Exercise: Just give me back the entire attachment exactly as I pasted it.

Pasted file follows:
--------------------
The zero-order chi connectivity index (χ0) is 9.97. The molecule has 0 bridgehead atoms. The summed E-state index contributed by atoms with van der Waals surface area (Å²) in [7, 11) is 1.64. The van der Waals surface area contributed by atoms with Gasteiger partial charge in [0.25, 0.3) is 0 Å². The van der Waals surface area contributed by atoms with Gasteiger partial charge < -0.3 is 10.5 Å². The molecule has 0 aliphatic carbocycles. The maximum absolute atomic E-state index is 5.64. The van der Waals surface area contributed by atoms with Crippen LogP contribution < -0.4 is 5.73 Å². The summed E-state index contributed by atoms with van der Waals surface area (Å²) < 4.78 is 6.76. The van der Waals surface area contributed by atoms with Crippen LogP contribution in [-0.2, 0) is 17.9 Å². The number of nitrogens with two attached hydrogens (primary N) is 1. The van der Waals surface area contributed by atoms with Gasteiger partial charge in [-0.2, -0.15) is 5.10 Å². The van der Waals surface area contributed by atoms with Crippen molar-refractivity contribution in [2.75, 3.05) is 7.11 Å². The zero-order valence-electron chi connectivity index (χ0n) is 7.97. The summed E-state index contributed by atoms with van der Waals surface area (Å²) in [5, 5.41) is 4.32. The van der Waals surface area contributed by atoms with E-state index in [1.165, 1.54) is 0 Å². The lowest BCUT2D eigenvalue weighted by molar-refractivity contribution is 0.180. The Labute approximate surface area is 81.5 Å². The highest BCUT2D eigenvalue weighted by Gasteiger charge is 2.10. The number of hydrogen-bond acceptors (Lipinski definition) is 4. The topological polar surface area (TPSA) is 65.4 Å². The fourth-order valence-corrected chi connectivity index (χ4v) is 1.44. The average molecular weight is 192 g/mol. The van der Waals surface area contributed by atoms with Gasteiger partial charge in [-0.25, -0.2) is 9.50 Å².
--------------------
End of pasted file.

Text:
The zero-order chi connectivity index (χ0) is 9.97. The molecule has 0 bridgehead atoms. The summed E-state index contributed by atoms with van der Waals surface area (Å²) in [7, 11) is 1.64. The van der Waals surface area contributed by atoms with Gasteiger partial charge in [0.25, 0.3) is 0 Å². The van der Waals surface area contributed by atoms with Gasteiger partial charge < -0.3 is 10.5 Å². The molecule has 0 aliphatic carbocycles. The maximum absolute atomic E-state index is 5.64. The van der Waals surface area contributed by atoms with Crippen LogP contribution < -0.4 is 5.73 Å². The summed E-state index contributed by atoms with van der Waals surface area (Å²) < 4.78 is 6.76. The van der Waals surface area contributed by atoms with Crippen LogP contribution in [-0.2, 0) is 17.9 Å². The number of nitrogens with two attached hydrogens (primary N) is 1. The van der Waals surface area contributed by atoms with Gasteiger partial charge in [-0.2, -0.15) is 5.10 Å². The van der Waals surface area contributed by atoms with Crippen molar-refractivity contribution in [2.75, 3.05) is 7.11 Å². The zero-order valence-electron chi connectivity index (χ0n) is 7.97. The summed E-state index contributed by atoms with van der Waals surface area (Å²) in [5, 5.41) is 4.32. The van der Waals surface area contributed by atoms with E-state index in [1.165, 1.54) is 0 Å². The lowest BCUT2D eigenvalue weighted by molar-refractivity contribution is 0.180. The Labute approximate surface area is 81.5 Å². The highest BCUT2D eigenvalue weighted by Gasteiger charge is 2.10. The number of hydrogen-bond acceptors (Lipinski definition) is 4. The topological polar surface area (TPSA) is 65.4 Å². The fourth-order valence-corrected chi connectivity index (χ4v) is 1.44. The average molecular weight is 192 g/mol. The van der Waals surface area contributed by atoms with Gasteiger partial charge in [-0.25, -0.2) is 9.50 Å².